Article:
MEDICARE: WHO PAYS FIRST? If you qualify for Mediare and also get other medical benefits through the Black Lung, CHAMPUS, Veterans Benefits, Workers' Compensation, or your current employer's health program, who pays first when the medical bills start coming? Does Medicare ever become the primary payer? No, I don't think so and to find out for sure you should read: Medicare And Other Health Benefits: Who Pays First? (HE 22.2:M46/38/996).
COLOR OF THE GREEN CARD The Green Card is the term, which refers to the card a foreigner (in the U.S.) must have to be able to be in the United States. There are several "green cards", some of, which are red, pink, white, blue, beige, and of course green. What Color Is Your Green Card? Document Reference Guide 93R-01, issued 9/1/93 by the Immigration and Naturalization Service covers nine of the "green cards" issued to aliens. The Resident Alien gets the Pink I-551 Card and the Border Crosser who just works in the United States get the Beige I-586 card or the I-186 card. Now the Temporary Resident get the Green Card I-688 and other aliens get a Red I-688A Employment Authorization card. These are some of the colors to look for in our Green card publication found under J 21.6/3:G82.
IS A DOG REALLY MAN'S BEST FRIEND? I wonder if man (i.e. the race) has a best friend. A dog may be the best friend of one man or woman (the dog's owner) and the rest of the world should take heed. Some dogs are more friendly or at least, less dangerous than others. "Which Dogs Bite? A Case-Control Study of Risk Factors" by Kenneth A Gershman, et al. Pediatrics V. 93, No. 6, June 1994 pages 913-917 and "Dog-bite---Related Fatalities---United States 1995-1996" Morbidity and Mortality Weekly Report: MMWR V.46, No. 21 May 30 1997 pages 463-467 (HE 20.7009:46/21). From these articles you will learn which dogs may be best friends with their masters/mistresses, but can be very unfriendly toward strangers. You will also find in the MMWR article the 9 measures for preventing dog bites. There are 10 basic bits of advice children should follow when around strange dogs to keep from getting bitten. Adults could also practice these.
HATE CRIMES The massacre of the Huguenot Protestants by the Catholics in Paris was a religious based deed as were the Salem Witch Trials in the U.S. Colonies. Both fit the new term Hate Crime that came with Hate Crime Statistics Act of 1990. The definition of hates crimes: crimes that "manifest evidence of prejudice based upon race, religion, sexual orientation, or ethnicity." 1993 was the first year of hate crime statistics and the textual discussion of hate crimes and their statistics have been developing since the implementation of the law in 1990. Now, seven years later, the Department of Justice has issued a 60 page monograph covering Hate Crimes in terms of: origins, scope (of the problem), characteristics, targets, climate, profile of offenders and victims, significance of, role of hate groups in, (States') laws, and social responses to hate crimes. A Policymaker's Guide to Hate Crimes, March 1997 is what to look for and eventhough this may not be the only comprehensive treatment of the topic, it is one of the best federal sources which are currently available. You will find this volume on the Internet at http://www.ojp.usdoj.gov/BJA or in your local depository library with the SuDoc number J 28.30:H28.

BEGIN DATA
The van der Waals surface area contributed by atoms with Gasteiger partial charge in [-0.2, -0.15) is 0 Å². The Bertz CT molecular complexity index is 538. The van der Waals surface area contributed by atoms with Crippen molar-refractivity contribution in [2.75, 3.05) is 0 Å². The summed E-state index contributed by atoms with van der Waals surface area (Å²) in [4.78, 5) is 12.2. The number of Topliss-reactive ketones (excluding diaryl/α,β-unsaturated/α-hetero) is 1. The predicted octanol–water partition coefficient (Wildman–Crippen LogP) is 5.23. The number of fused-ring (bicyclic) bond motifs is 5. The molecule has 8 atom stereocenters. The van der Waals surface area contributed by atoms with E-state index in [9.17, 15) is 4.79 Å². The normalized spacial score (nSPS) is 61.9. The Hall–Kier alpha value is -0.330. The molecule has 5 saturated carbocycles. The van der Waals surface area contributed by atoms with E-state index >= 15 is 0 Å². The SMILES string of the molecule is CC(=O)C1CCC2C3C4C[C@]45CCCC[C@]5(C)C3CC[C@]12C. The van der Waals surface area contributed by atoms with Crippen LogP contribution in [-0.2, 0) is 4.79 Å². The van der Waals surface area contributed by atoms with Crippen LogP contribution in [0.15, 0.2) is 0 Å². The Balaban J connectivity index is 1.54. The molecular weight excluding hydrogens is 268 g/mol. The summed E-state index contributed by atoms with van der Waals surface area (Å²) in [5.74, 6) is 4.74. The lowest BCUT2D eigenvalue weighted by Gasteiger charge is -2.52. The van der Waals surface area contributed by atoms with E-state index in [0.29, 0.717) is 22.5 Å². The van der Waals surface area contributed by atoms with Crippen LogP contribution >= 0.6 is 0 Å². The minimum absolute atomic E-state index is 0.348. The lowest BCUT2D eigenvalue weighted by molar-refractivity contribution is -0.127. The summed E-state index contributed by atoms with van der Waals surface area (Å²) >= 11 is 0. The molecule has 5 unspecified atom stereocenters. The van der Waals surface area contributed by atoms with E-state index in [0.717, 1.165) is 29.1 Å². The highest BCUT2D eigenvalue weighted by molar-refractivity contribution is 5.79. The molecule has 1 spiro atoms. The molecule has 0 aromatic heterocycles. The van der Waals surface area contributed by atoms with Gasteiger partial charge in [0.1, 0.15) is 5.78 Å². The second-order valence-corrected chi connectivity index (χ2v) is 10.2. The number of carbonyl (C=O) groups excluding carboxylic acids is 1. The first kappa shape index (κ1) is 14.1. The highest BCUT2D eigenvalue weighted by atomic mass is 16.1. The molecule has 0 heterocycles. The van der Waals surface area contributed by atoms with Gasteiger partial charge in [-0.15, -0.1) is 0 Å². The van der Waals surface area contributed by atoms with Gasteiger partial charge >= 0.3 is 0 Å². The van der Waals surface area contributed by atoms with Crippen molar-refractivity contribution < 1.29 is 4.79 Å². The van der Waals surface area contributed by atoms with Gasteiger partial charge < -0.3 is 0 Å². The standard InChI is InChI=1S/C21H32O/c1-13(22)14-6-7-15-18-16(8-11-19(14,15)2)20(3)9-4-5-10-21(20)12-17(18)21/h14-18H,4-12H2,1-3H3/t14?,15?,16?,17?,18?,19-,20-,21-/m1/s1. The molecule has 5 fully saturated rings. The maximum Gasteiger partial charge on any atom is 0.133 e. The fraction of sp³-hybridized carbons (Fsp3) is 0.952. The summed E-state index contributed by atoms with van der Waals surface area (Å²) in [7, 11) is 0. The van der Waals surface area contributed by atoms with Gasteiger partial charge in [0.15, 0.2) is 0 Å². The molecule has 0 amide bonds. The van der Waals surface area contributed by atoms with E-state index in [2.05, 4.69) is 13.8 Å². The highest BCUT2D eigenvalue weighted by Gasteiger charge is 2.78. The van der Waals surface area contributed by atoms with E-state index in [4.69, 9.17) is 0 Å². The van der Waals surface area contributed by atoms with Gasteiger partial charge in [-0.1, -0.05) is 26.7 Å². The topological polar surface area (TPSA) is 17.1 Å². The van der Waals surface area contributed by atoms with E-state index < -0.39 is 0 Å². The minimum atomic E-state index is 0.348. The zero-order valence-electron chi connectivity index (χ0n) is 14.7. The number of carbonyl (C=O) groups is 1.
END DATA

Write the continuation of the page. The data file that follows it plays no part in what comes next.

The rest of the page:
UNIFORMS: RANK AND FILE Did you know there are ten states, which have enacted school uniform regulations? There are about 14 large cities, which have schools with either mandatory or voluntary uniform policies. On the internet http://www.ed.gov/updates/uniforms.html you will find eight pages of information about: school uniforms, where they are, why they work, how to adopt them, and a brief view of how the uniform policy has worked in six large cities school systems. There is also an 800 (1-800-624-0100) Dept of Education phone number for more information. You might also try the Education Commission of the States http://www.ecs.org/. For more information about state policies if need be. Traditionally, Catholic and private schools have required students wear uniforms, but this now the concept of uniforms seems to become a public school issue. I guess all the boys won't be able to wear the stylish blue jeans and white tee-shirts and big floppy tennis shoes which represents the "latest (boys') style". I'm currently at a loss as to the latest (girls') style which will be replaced by a uniform. All the individuality, which is currently present, will be lost when uniforms are required. However, there are currently rumors that the school uniform law is unconstitutional in public schools, this is a good topic for a future issue, see you then.
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September 15, 1997